It has emerged from a report by the Business Daily that the Ethics and Anti-Corruption Commission of Kenya (EACC) CEO in a letter dated August 14th 2019 asked the Communication Authority of Kenya (CA) to suspend the proposed merger between Airtel Kenya and Telkom Kenya pending inquiry into how the deal was reached upon.
Among the officials EACC has lined up for questioning include senior managers at Telkom Kenya, the Treasury, the CA and the Competition Authority of Kenya (CAK).
The merger which was currently only pending CA’s approval is now officially suspended as the Authority cannot now give approval with the ongoing investigations.
“We have advised the parties that, in light of government shareholding in Telkom Kenya, approval shall only be granted once all the conditions set out by the Authority are fulfilled and the transaction is cleared by the EACC,” the CA director in charge of Communications and Public Affairs, told the Business Daily.
EACC in the letter also said it is separately investigating whether public funds were lost when the Kenyan Cabinet in 2012 approved a plan to convert the Treasury’s loans in Telkom Kenya into equity as part of a plan to recapitalise and restructure the balance sheet of the company.
There’s also another separate ongoing investigation into the circumstances under which Kenya’s Treasury ceded further ownership of Telkom Kenya to French operator Orange. It is from Orange that Helios bought its stake.
Helios, the UK-based private equity firm owns 60% of Telkom Kenya, while the government owns 40%.
Early this year, during the announcement of the merger, Treasury Secretary said, “[the merger] is well aligned with the government’s agenda to optimise the value of the assets that it holds in trust, on behalf of Kenyans, while cementing the country’s position not only as a regional business hub but also as an international investment magnet.”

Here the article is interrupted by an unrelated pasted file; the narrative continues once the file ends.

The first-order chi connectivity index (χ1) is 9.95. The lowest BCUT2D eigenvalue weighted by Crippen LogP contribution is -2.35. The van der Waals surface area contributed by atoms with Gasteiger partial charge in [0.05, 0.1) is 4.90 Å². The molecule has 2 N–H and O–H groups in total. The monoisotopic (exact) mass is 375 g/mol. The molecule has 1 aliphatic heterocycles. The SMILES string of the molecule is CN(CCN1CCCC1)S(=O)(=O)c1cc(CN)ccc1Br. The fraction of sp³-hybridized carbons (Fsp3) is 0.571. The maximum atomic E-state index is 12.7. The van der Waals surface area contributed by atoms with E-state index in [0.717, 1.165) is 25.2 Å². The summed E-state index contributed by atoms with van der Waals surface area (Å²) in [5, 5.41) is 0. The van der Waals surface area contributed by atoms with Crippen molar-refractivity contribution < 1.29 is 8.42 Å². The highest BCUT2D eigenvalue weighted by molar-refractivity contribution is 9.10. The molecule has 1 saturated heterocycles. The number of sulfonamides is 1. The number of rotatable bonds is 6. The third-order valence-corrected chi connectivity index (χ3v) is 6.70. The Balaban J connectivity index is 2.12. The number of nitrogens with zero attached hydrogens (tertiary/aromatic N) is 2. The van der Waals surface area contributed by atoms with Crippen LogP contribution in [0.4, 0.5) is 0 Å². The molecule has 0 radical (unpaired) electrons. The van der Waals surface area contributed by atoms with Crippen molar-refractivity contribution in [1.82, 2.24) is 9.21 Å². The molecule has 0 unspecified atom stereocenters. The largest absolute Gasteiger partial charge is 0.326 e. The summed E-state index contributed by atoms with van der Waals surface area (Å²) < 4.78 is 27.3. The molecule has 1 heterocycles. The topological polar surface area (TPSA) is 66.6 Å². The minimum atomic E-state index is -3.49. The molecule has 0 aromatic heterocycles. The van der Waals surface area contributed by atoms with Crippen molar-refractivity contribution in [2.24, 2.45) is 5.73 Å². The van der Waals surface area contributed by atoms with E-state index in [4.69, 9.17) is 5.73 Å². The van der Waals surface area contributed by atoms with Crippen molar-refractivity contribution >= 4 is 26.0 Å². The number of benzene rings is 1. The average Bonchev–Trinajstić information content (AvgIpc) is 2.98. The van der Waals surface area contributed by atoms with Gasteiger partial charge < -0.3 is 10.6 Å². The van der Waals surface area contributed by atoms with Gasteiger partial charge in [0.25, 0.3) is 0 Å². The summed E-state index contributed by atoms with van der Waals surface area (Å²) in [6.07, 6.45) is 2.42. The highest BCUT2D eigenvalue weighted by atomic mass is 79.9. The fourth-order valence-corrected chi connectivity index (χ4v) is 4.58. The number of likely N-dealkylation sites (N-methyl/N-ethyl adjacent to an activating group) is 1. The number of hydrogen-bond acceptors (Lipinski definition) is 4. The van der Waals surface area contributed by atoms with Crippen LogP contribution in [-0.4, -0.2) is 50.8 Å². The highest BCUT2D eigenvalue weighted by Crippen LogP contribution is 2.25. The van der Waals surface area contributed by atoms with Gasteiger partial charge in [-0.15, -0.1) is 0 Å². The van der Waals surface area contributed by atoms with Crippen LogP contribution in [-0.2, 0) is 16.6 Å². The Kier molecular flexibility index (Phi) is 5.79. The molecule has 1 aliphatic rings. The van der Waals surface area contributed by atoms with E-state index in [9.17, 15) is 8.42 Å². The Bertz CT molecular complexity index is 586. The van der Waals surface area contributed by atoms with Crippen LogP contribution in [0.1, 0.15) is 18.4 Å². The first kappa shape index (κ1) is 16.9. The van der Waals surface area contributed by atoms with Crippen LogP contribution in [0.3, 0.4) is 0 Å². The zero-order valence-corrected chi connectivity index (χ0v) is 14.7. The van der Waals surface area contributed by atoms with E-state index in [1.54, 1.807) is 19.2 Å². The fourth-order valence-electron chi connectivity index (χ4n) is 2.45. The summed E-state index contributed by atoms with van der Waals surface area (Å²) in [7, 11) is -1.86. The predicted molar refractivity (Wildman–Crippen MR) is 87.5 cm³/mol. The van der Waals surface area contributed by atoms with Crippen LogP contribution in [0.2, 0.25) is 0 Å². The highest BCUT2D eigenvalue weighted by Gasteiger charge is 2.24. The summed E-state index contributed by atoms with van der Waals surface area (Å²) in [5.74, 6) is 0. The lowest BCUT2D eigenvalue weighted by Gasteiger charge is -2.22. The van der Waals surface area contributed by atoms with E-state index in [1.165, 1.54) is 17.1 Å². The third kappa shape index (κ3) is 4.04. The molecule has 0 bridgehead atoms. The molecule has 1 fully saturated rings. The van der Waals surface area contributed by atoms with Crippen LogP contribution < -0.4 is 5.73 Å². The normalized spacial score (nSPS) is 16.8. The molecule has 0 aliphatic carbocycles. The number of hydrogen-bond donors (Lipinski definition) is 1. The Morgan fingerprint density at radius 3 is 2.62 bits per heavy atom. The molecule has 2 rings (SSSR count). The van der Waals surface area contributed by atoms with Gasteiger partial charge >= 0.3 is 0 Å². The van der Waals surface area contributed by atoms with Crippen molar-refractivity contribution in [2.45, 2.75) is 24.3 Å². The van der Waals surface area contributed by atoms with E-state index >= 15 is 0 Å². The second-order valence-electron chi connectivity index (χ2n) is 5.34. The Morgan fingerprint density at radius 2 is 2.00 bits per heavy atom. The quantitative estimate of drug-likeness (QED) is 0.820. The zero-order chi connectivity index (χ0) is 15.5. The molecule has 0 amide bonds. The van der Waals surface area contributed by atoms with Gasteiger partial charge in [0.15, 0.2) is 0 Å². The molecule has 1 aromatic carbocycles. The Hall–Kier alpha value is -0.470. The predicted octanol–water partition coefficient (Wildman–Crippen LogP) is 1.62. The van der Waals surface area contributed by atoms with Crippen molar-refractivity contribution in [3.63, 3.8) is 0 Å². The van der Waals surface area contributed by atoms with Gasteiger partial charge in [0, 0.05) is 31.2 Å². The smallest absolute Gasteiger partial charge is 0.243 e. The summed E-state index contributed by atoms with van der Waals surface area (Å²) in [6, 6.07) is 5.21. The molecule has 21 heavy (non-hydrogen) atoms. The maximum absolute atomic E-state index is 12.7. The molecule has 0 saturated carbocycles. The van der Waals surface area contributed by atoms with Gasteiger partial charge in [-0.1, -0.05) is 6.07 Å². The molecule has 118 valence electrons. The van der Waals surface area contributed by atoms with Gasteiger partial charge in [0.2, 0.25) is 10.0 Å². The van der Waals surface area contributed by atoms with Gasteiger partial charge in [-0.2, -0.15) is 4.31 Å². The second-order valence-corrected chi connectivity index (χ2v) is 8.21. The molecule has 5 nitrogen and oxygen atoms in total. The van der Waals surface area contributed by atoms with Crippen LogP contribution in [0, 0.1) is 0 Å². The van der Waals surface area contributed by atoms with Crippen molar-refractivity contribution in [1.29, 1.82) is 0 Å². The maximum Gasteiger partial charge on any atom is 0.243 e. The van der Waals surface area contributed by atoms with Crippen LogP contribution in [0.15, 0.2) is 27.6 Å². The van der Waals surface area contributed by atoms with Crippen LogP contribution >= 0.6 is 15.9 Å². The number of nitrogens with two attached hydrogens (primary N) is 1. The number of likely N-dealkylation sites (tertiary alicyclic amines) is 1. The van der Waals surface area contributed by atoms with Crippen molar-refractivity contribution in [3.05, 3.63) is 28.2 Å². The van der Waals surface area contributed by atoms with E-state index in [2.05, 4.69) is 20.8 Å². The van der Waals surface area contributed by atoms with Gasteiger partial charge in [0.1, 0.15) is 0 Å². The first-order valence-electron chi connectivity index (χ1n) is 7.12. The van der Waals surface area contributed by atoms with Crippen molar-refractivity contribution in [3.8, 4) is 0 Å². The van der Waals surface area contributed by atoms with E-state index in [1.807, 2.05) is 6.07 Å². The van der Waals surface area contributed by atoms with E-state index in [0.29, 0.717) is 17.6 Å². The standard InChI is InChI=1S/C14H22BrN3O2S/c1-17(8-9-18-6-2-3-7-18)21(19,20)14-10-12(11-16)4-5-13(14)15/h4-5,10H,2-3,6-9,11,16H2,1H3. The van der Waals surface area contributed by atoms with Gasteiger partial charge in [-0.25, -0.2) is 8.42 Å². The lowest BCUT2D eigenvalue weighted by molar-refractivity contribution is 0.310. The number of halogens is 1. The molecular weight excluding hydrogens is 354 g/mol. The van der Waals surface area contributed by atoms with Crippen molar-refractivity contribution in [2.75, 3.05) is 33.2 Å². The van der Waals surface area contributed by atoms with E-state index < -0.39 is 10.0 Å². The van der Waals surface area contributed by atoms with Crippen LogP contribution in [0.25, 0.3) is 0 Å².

In the proposed Airtel-Telkom company, Telkom would be a minority shareholder with the option of holding up to 49% of the combined company. The CEO of the combined venture would be Airtel Kenya’s CEO, with Telkom’s CEO becoming the company’s Chair.
EACC in the letter has requested documents bearing the information on shareholding of Telkom Kenya and the terms of ongoing merger.
Telkom had already put on sale properties worth over KES. 3 Billion to raise cash for the new venture, and was set to fire 575 workers. Meanwhile 52 former Airtel staff who had been laid off back in January 2016, had written to CA to challenge the merger saying it would compromise the chances of their pending case being concluded.
Coming together, Airtel and Telkom would as one hold 34% of the market, against EA giant’s Safaricom’s 62% market share.
Update: Telkom CEO speaking to The Standard has said, “We welcome the current investigations and [are] willing to cooperate with the Ethics and Anti-Corruption Commission. I would also like to state that none of our managers to the best of my knowledge is being investigated.”